Is the treatment of autoimmune hepatitis lifelong?
As a rule, treatment is continued until the disease reaches remission.
- It is defined as the absence of symptoms, a normal or close to normal level of liver biochemical parameters, as well as an improvement in the structure of liver tissue (according to biopsy data).
- The initial period of remission usually occurs 12 months or more after the start of treatment.
Approximately about 50% of patients achieve remission and no longer need therapy.
- However, only about 20-30% of these patients always remain in remission.
- Most require either continuous special therapy with small maintenance doses, or eventually have to resume treatment as the disease becomes active again (relapse).
Pregnancy and autoimmune hepatitis.
Pregnancy is not contraindicated in patients receiving standard maintenance therapy for autoimmune hepatitis.
- The main drugs (glucocorticosteroids and azathioprine) are not contraindicated during pregnancy.
It is recommended to discuss pregnancy planning with a specialist, it is better to plan it when the disease is in remission for at least 12 months.
- Discontinuation of treatment during pregnancy can lead to a relapse of the disease and is usually not recommended.
- Patients need careful monitoring during pregnancy and for several months after delivery due to the risk of increased disease activity.
Recommendations for patients.
No specific diet has been proven to improve outcome in patients with autoimmune hepatitis.
- A normal, healthy and balanced diet should be followed.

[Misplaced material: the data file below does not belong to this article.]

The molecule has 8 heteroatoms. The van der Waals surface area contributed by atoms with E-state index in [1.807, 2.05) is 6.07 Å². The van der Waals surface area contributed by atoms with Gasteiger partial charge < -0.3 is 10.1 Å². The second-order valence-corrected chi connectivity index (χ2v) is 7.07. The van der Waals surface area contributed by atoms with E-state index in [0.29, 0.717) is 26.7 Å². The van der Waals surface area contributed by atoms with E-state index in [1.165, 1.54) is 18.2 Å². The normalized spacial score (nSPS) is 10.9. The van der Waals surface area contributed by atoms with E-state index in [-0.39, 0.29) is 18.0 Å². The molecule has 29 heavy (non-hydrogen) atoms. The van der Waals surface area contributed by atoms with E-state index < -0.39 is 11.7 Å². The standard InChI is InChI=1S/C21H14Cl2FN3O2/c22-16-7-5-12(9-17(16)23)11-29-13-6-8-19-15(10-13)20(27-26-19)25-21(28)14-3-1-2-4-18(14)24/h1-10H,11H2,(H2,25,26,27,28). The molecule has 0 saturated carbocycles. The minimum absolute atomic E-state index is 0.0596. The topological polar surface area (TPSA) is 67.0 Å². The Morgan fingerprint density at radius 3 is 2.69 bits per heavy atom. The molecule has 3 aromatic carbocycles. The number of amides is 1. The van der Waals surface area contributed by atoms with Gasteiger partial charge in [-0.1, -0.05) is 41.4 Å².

- It is recommended to avoid foods with excessive amounts of animal fats, refined carbohydrates, which can contribute to obesity (steatosis) of the liver, increase the risk of fatty liver disease and complicate the course of autoimmune hepatitis.
It should be excluded, as it can lead to additional liver damage. All types of alcoholic beverages are harmful to the liver.
- The condition of patients who already have liver disease may worsen even with the use of a minimum amount of alcohol.
Regular physical activity.
It is beneficial for general health, but has no particular benefit for patients with autoimmune hepatitis. It is better to consult with your doctor about possible physical exertion.
Taking prescription and over-the-counter medications.
The vast majority of drugs carry out their metabolism through the liver.
- Therefore, it is always necessary to consult a doctor and inform him about your illness. If the liver is intact, most medications are safe.
- Some (with an active disease) will be advised to take a smaller dose of medication.
You should pay attention to such a commonly used over-the-counter drug as paracetamol, which is often used for headaches or when body temperature rises in acute respiratory infections.
- In patients with any type of liver disease, the maximum recommended dose is no more than 2000 mg (in several doses) per day.
- It is reasonable for patients with chronic liver disease not to take this drug on their own.
Dietary supplements, herbal preparations.
There are a number of claims, especially on the internet, that medicinal plants can improve liver health.
- However, none of the herbs or their combination improves the results of treatment of patients with autoimmune hepatitis and other chronic liver diseases.
- Moreover, they can cause serious liver damage, and some - the development of autoimmune hepatitis.
- For this reason, herbal treatment for liver diseases is not indicated.
Regular visits to a specialist, a hepatologist can help keep the liver as healthy as possible.
Every year, more than 150 patients with autoimmune hepatitis are observed at the Center for Diagnosis and treatment of liver diseases MCSC named after A.S. Loginov. Our hepatologists have accumulated extensive experience in the treatment of this disease.